What then is the update on the attainment-motivation relationship? It’s still true that attainment has a greater effect on motivation than vice versa, but let’s not forget that there is still a vice versa. Some attention to motivation is therefore warranted, and there are strategies we can use that avoid us falling into the trap of content-free ‘entertainment’.

Papers reviewed

  1. Martin, A.J., & Lazendic, G. (2018). Achievement in large-scale national numeracy assessment: An ecological study of motivation and student, home, and school predictors. Journal of Educational Psychology.
  2. Gunderson, E., Park, D., Maloney, E., Beilock, S. & Levine, S. (2018) Reciprocal relations among motivational frameworks, math anxiety, and math achievement in early elementary school, Journal of Cognition and Development, 19:1, 21-46, DOI: 10.1080/15248372.2017.1421538
  3. Hebbecker, K., Förster, N. & Souvignier, E. (2019) Reciprocal Effects between Reading Achievement and Intrinsic and Extrinsic Reading Motivation, Scientific Studies of Reading, 23:5, 419-436, DOI: 10.1080/10888438.2019.1598413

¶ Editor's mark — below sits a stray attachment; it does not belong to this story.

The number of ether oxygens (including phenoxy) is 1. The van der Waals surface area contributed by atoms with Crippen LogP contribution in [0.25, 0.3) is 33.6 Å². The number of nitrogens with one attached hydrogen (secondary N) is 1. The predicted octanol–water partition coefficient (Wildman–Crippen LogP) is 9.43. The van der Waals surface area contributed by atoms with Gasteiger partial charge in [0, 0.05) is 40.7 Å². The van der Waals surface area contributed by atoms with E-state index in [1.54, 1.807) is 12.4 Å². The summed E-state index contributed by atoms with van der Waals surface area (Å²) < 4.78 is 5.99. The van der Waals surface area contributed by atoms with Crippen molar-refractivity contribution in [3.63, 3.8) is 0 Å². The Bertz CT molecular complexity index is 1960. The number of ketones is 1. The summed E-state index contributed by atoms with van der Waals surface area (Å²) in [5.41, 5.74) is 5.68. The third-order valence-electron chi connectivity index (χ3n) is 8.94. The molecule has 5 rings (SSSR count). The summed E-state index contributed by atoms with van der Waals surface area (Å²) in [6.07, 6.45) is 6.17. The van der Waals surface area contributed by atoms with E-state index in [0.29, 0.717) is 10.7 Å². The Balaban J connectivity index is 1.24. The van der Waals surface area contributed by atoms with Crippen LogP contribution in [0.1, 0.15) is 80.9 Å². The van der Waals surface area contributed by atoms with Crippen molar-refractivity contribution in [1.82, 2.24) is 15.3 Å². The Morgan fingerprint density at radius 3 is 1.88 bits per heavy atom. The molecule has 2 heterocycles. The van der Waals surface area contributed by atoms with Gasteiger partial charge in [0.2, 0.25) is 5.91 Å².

4. Liou, Y. & Hou, S. (2018). Potential reciprocal relationship between motivation and achievement: A longitudinal study. School Psychology International, 2018, 38-55. DOI: 10.1177/0143034317710574
  5. Schoeber, C., Schutte, K., Koeller, O., McElvany, N. & Bauer, M. (2018). Reciprocal effects between self-efficacy and achievement in mathematics and reading. Learning and Individual Differences, 63(1), 1-11.
  6. Arens, A.. K., Frenzel, A. & Goetz, T. (2020): Self-Concept and Self-Efficacy in Math: Longitudinal Interrelations and Reciprocal Linkages with Achievement, The Journal of Experimental Education, DOI: 10.1080/00220973.2020.1786347
  7. Scherrer, V. & Preckel, F. (2019). Development of Motivational Variables and Self- Esteem During the School Career: A Meta- Analysis of Longitudinal Studies. Review of Educational Research, 89(2), 211-258.